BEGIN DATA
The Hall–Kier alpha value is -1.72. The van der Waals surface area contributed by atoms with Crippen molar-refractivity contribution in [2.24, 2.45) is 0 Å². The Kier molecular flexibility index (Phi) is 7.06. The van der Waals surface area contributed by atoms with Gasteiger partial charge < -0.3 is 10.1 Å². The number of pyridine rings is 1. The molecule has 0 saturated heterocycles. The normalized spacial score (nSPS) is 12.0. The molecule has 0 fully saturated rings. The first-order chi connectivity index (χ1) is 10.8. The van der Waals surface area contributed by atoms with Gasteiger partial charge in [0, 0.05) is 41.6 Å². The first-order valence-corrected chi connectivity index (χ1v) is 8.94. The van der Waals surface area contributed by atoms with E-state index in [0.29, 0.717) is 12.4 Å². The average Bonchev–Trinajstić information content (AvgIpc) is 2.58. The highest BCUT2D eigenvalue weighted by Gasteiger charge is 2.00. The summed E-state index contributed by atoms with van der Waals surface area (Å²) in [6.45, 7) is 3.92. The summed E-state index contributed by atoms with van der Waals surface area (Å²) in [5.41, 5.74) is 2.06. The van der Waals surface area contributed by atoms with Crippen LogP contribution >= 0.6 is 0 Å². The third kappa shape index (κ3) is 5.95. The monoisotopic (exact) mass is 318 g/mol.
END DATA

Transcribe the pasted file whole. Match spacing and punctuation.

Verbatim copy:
The Hall–Kier alpha value is -1.72. The van der Waals surface area contributed by atoms with Crippen molar-refractivity contribution in [2.24, 2.45) is 0 Å². The Kier molecular flexibility index (Phi) is 7.06. The van der Waals surface area contributed by atoms with Gasteiger partial charge < -0.3 is 10.1 Å². The number of pyridine rings is 1. The molecule has 0 saturated heterocycles. The normalized spacial score (nSPS) is 12.0. The molecule has 0 fully saturated rings. The first-order chi connectivity index (χ1) is 10.8. The van der Waals surface area contributed by atoms with Gasteiger partial charge in [0, 0.05) is 41.6 Å². The first-order valence-corrected chi connectivity index (χ1v) is 8.94. The van der Waals surface area contributed by atoms with E-state index in [0.29, 0.717) is 12.4 Å². The average Bonchev–Trinajstić information content (AvgIpc) is 2.58. The highest BCUT2D eigenvalue weighted by Gasteiger charge is 2.00. The summed E-state index contributed by atoms with van der Waals surface area (Å²) in [6.45, 7) is 3.92. The summed E-state index contributed by atoms with van der Waals surface area (Å²) in [5.41, 5.74) is 2.06. The van der Waals surface area contributed by atoms with Crippen LogP contribution >= 0.6 is 0 Å². The third kappa shape index (κ3) is 5.95. The monoisotopic (exact) mass is 318 g/mol.